fireside at January 31st, 2012 15:16 — #1
I finally got around to trying Sketchup. I'm a Blender user so I didn't know if it was worth looking at or not. I'm very impressed. It's the most intuitive modeler I've ever used. They have about 4 twenty minute videos to bring you up to speed. It's a cad program, actually, so I can use it for some building projects I do once in a while, plus, I'm going to see what the export is like because I'll probably use it for architecture instead of Blender. They've actually changed the export to collada so there shouldn't be much fuss. It used to be a zipped collada that had to be renamed.
prog_154rus at February 1st, 2012 11:03 — #2
You should use 3 or 4 programs. Scetchup for too low poly or for levels. Blender/3D max/Maya for characters, vehicles etc., Zbrush for High-poly.
fireside at February 1st, 2012 13:13 — #3
Yes, I agree. I haven't tried Zbrush, yet, though. I've already run against a problem with Sketchup, though. It doesn't do a very good dae export. It crashes Blender a lot. Don't know if it's just my computer or what. I've been using a plugin script and doing dxf exports with it right now. I have to texture it in Blender that way. The models are enormous in Blender too. They have to be scaled way down.
thenut at February 1st, 2012 16:47 — #4
IMO there's no such thing as a good Collada exporter/importer. The format almost floats on dreams of being a universal standard. Almost no app properly implements it, or greatly abuses it by using extensions instead of the standard elements. Blender in particular does not fully implement the standard, so it's not unusual to cause problems when you import from another app. I wouldn't be surprised if SketchUp implemented their own version of Collada either. I remember reading a blog post from a Google employee about using Collada for web presentations and seeing his very narrow view of the Collada format. It was because of that I ended up writing my own importer instead of using Google's.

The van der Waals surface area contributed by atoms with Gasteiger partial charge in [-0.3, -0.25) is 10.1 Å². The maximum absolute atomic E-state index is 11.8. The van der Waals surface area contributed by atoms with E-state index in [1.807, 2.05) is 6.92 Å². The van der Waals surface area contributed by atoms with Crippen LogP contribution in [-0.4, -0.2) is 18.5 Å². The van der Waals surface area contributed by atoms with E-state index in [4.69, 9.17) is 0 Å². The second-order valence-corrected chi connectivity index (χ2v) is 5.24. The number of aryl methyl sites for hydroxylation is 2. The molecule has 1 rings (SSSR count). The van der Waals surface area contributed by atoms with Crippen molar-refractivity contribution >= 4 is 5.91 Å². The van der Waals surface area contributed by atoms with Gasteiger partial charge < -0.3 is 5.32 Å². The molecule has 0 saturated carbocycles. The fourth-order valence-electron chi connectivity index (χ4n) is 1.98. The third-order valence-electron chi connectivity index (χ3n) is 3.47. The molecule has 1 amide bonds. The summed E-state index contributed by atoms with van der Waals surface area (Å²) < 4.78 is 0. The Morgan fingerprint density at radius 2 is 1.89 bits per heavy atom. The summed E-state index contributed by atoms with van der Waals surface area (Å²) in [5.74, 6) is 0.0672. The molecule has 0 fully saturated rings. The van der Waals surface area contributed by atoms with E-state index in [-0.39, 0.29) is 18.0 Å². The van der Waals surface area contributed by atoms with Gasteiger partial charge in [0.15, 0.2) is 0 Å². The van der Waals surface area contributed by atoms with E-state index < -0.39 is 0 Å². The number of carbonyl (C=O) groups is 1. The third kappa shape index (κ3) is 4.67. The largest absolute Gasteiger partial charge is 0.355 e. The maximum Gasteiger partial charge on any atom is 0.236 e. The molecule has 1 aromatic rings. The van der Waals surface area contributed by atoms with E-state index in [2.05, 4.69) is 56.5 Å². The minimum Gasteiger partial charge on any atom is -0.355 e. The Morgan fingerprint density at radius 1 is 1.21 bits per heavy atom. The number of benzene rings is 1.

I haven't used ZBrush, but the sculpting features available in Blender work fairly well from what I have done with it. Personally I'd rather work with nurbs, but it totally depends on what you're modelling. I don't even pretend to be able to model characters, so playing with squishy polygons doesn't cut it for me.
fireside at February 1st, 2012 18:07 — #5
IMO there's no such thing as a good Collada exporter/importer.
Yeah. I've found there's one standard worth using and it's fbx. All the others are deficient in one way or another. They don't include camera, they allow too much variation, they don't have bone animation, etc, etc. It might not be open source, but it's open enough and it works. Blender is horrible about keeping up their exporters. They don't seem to care if they work or not. The md2 has been broken since version 2.30. I know a lot of people that would still like to use it. It comes in handy. But I'm pretty sure this is Google because I tried a free convertor from whoever makes fbx, can't think of their name, but it just showed an empty model when I imported it converted to obj. It was just a simple model, too. Some of them work, some don't. The dxf seems pretty consistent.
thenut at February 2nd, 2012 16:58 — #6
I've seen the FBX format once in an XNA skinning demo for WP7. I found it a bit "texty" for my liking. Surprisingly the file loaded quite fast on the phone, but I figure if you had to load several dozen files in that format you would be sitting around for quite some time. One format that is renouned for excellent support, albeit basic in features, is the OBJ file. If you just need geometry storage, that's a solid format to work with. And if portability is not an issue, you might as well role your own format. The blender plugin I posted in code forum here is the format of choice I use today. It works very nicely and I don't regret putting the effort into it. I can actually work with keyframe animations instead of that horrid BVH format.
fireside at February 2nd, 2012 21:07 — #7
You can save fbx in either text or binary. The binary is pretty fast. Yeah, obj works good for simple static models. In Unity, I think it's saving the models in it's own format once the game is written unless they are specifically saved. I could be wrong about that, though. The trouble with roll your own is it takes time away from game writing and it's one more individual format that works for one specific purpose and doesn't share well. For a while I learned OpenGL, and even wrote a simple exporter for it from Blender, but I found it was too much trouble keeping up with everything. With an engine, that falls on someone else's shoulders and I can just write games which is what I'm interested in. All the little incompatibilities that crop up, that turns into a full time job. I want to just write a game and move on. Learning is fun, but it's enough for me to learn modeling and engine functions.